Swan in the Weeds
After attending a
meeting of the Long Pond Association this past
week, I walked away with the feeling of accomplishment.
My husband, state Rep. Mark A. Howland, had spearheaded
a bill to rid our beautiful ponds and lakes of
For years, residents of Freetown and Lakeville
have been perplexed over what to do with the invasion
of these weeds in our beautiful Long Pond and
Just take a ride on Snipatuit Road in Rochester,
where there used to be a beautiful small pond.
Now there are weeds and green slime, and sometimes
swans still trying to swim on it. It is a heartbreaking
vista. New Hampshire and Maine had programs to
alleviate their weed problems, and have been very
successful. Someone had to address this problem
for recreational boats, fishermen and swimmers'
safety, and it became a focus for my husband's
attention as the state representative in a district
with some of the largest natural bodies of water
in the state.
This is the water system for New Bedford and Taunton.
Many officials in the cities and towns heard complaint
after complaint about the weeds. It is a huge
problem, and no one knew where or how to start
to fix the problem. Mainly, there was no money
to fix the problem.
The governor had vetoed the bill, assuming there
is no state agency to manage this program, but
in actuality there is a state agency called the
Lakes and Ponds Program that does deal with invasive
weeds with just enough money in its budget to
pass out information about the problem.
Mark and his aide, Anne Grant, had a map of all
the state representatives and the ponds in their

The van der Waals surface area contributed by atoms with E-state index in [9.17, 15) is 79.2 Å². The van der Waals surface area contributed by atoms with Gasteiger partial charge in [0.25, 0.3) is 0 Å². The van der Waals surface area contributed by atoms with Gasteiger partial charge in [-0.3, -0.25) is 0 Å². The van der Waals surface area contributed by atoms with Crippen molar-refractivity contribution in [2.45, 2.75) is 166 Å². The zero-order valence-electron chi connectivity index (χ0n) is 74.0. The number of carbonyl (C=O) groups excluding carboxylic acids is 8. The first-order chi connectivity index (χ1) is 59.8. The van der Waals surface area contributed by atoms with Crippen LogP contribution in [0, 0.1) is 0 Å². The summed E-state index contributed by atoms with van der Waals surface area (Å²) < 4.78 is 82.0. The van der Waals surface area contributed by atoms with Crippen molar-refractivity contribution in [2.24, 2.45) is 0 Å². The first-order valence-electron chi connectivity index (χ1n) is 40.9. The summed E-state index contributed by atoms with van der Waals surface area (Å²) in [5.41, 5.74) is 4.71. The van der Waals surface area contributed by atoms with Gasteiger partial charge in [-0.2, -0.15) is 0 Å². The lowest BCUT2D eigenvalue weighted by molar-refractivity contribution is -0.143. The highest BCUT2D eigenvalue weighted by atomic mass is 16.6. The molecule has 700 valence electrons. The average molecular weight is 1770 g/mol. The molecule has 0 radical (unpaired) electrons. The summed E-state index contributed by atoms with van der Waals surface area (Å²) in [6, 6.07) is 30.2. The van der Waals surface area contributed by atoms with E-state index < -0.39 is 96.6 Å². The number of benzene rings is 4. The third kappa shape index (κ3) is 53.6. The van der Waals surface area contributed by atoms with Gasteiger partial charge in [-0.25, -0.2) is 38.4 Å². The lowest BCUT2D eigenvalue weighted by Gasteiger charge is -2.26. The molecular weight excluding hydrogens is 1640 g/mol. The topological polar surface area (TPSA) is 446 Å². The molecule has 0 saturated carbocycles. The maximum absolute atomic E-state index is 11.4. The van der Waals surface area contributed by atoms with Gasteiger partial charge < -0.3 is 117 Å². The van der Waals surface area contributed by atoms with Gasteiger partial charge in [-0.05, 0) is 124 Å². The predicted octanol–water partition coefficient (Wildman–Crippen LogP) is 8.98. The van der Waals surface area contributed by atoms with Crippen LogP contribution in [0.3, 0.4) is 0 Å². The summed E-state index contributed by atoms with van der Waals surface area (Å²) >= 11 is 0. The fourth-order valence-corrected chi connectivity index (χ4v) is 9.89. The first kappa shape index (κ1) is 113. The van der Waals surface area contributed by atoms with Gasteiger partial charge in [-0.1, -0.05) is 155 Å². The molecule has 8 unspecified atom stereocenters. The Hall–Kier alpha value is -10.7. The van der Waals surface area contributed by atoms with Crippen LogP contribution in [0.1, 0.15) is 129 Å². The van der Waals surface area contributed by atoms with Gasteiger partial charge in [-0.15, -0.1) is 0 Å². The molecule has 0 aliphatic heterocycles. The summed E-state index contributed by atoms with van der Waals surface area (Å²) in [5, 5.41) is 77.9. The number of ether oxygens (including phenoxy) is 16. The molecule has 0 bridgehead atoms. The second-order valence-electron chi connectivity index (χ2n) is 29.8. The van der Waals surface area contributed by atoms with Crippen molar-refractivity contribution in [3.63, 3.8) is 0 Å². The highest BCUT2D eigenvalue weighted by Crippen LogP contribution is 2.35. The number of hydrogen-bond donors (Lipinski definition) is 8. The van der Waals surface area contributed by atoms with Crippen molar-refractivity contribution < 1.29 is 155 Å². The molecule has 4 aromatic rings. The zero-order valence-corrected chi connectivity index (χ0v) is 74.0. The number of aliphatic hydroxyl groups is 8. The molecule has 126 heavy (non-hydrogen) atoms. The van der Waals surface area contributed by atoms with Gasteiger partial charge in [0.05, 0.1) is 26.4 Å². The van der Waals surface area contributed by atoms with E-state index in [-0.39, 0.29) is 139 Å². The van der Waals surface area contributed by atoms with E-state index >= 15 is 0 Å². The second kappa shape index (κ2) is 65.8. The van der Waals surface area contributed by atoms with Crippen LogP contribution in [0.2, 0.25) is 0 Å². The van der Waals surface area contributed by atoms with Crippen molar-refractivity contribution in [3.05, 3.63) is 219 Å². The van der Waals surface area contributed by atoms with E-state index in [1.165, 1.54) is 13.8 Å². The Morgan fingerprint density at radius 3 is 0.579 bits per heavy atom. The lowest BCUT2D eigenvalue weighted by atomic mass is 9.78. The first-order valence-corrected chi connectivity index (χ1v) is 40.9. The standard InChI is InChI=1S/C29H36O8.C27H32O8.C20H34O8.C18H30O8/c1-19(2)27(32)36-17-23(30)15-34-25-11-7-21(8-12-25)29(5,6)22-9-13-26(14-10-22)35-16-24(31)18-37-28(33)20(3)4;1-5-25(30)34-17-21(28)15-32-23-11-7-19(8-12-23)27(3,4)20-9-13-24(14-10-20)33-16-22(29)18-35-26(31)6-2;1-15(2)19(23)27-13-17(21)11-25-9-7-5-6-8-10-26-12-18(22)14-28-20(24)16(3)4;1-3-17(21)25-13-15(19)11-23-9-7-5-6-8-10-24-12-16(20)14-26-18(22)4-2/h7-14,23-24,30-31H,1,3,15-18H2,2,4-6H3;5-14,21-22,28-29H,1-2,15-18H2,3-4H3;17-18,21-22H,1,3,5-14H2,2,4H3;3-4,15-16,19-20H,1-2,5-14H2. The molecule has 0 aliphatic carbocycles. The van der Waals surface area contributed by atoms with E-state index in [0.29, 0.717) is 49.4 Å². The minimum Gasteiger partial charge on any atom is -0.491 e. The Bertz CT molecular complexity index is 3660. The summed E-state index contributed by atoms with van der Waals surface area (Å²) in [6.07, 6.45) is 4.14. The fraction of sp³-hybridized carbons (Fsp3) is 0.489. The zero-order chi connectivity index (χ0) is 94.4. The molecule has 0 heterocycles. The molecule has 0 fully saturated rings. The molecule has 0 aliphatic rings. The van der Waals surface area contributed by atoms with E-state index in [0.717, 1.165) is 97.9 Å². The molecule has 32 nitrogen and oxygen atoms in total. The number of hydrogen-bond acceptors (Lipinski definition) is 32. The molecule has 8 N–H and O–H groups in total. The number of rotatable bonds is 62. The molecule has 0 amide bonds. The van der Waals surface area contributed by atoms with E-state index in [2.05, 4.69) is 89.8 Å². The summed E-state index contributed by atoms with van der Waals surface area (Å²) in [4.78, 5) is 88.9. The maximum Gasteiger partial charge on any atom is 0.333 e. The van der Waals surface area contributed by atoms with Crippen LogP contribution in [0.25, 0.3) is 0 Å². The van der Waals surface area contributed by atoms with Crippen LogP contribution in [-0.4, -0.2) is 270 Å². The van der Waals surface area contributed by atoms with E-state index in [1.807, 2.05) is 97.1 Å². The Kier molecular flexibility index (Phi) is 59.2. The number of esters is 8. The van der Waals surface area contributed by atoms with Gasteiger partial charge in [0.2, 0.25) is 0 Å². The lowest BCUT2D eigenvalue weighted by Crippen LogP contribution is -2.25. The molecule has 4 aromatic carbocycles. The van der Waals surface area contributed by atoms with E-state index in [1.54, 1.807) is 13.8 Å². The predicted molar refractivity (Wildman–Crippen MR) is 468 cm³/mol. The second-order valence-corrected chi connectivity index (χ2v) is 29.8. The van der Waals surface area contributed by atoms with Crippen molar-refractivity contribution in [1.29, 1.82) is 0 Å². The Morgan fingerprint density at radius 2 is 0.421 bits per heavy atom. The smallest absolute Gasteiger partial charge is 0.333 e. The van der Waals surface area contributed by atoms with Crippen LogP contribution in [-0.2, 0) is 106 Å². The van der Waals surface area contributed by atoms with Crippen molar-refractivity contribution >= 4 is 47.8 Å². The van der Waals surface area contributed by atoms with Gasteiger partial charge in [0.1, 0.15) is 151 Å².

districts and contacted each conservation commission
to find out if they had weed problems. It was
alarming to discover that the problem we are having
in Long Pond with more than 100 acres of infestation,
is so common everywhere in Massachusetts. Mark
reached out to every state representative and
state senator to make them aware of the problem.
While working on this problem, Mark had received
word that our environmental police were being
severely affected by budget cuts. Some of the
funds from the invasive weeds will go to enforcement
of out-of-state boaters to make sure our weeds
and their weeds are not intermingled and spread
in Massachusetts. Boaters will have to display
a $5 invasive-weed sticker on their boats to enjoy
our lakes and ponds.
Nancy Yeatts, the conservation commissioner in
Lakeville who started a letter writing campaign
to the Committee on Natural Resources, had more
than 1,000 people who live near SouthCoast ponds
writing for the bill's passage, which in turn
spawned a letter writing campaign by Carol Hildreth,
president of the Lakes and Ponds Congress for
Massachusetts. The state committee in charge of
reviewing the legislation received more than 5,000
letters. This was the citizens' involvement in
the democratic process at its best.
When the vote was taken July 22, it was a unanimous
155-0 in the House and 35-3 in the Senate. Thanks
to state Sen. Joan M. Menard with Freetown and
Lakeville in her district, along with Sen. Mark
C.W. Montigny in New Bedford and others, ultimately,
the Senate agreed that this was a problem to tackle.
This all started in 1993 when the Long Pond Committee
noticed weeds in our lake, worked very hard to
make people aware and asked Mark for his help.
He, in turn, asked the Legislature for their help.
The residents all over Southeastern Massachusetts
who have worked on this problem can be proud of
themselves for speaking out. Working together,
they have helped the people who live near and
use Long Pond in Freetown and Lakeville, Assawompsett
Pond in Lakeville and Middleboro, Gurney Pond
in Sassaquin, and Massasoit Pond in East Taunton.
Great work! Job well done!
Mrs. Howland of East Freetown is the wife of state
Rep. Mark A. Howland.
story appeared on Page A8 of The Standard-Times
on August 14, 2004.